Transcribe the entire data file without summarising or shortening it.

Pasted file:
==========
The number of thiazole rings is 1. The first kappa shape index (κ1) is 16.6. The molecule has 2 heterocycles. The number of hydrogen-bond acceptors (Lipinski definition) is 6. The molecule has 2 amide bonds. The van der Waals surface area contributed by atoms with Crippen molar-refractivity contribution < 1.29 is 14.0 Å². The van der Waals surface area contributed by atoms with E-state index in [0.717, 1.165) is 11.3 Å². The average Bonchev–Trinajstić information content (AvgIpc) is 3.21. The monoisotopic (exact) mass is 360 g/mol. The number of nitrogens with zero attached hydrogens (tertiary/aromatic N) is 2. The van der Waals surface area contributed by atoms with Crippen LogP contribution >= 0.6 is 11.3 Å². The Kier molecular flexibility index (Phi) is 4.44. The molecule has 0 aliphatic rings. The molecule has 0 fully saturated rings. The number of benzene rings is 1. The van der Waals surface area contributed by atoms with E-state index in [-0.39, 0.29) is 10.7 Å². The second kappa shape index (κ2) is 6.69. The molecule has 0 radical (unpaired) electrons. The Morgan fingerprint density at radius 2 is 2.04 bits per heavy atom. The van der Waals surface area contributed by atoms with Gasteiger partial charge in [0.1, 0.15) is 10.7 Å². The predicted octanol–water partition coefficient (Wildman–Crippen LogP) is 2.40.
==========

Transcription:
The number of thiazole rings is 1. The first kappa shape index (κ1) is 16.6. The molecule has 2 heterocycles. The number of hydrogen-bond acceptors (Lipinski definition) is 6. The molecule has 2 amide bonds. The van der Waals surface area contributed by atoms with Crippen molar-refractivity contribution < 1.29 is 14.0 Å². The van der Waals surface area contributed by atoms with E-state index in [0.717, 1.165) is 11.3 Å². The average Bonchev–Trinajstić information content (AvgIpc) is 3.21. The monoisotopic (exact) mass is 360 g/mol. The number of nitrogens with zero attached hydrogens (tertiary/aromatic N) is 2. The van der Waals surface area contributed by atoms with Crippen LogP contribution >= 0.6 is 11.3 Å². The Kier molecular flexibility index (Phi) is 4.44. The molecule has 0 aliphatic rings. The molecule has 0 fully saturated rings. The number of benzene rings is 1. The van der Waals surface area contributed by atoms with E-state index in [-0.39, 0.29) is 10.7 Å². The second kappa shape index (κ2) is 6.69. The molecule has 0 radical (unpaired) electrons. The Morgan fingerprint density at radius 2 is 2.04 bits per heavy atom. The van der Waals surface area contributed by atoms with Gasteiger partial charge in [0.1, 0.15) is 10.7 Å². The predicted octanol–water partition coefficient (Wildman–Crippen LogP) is 2.40.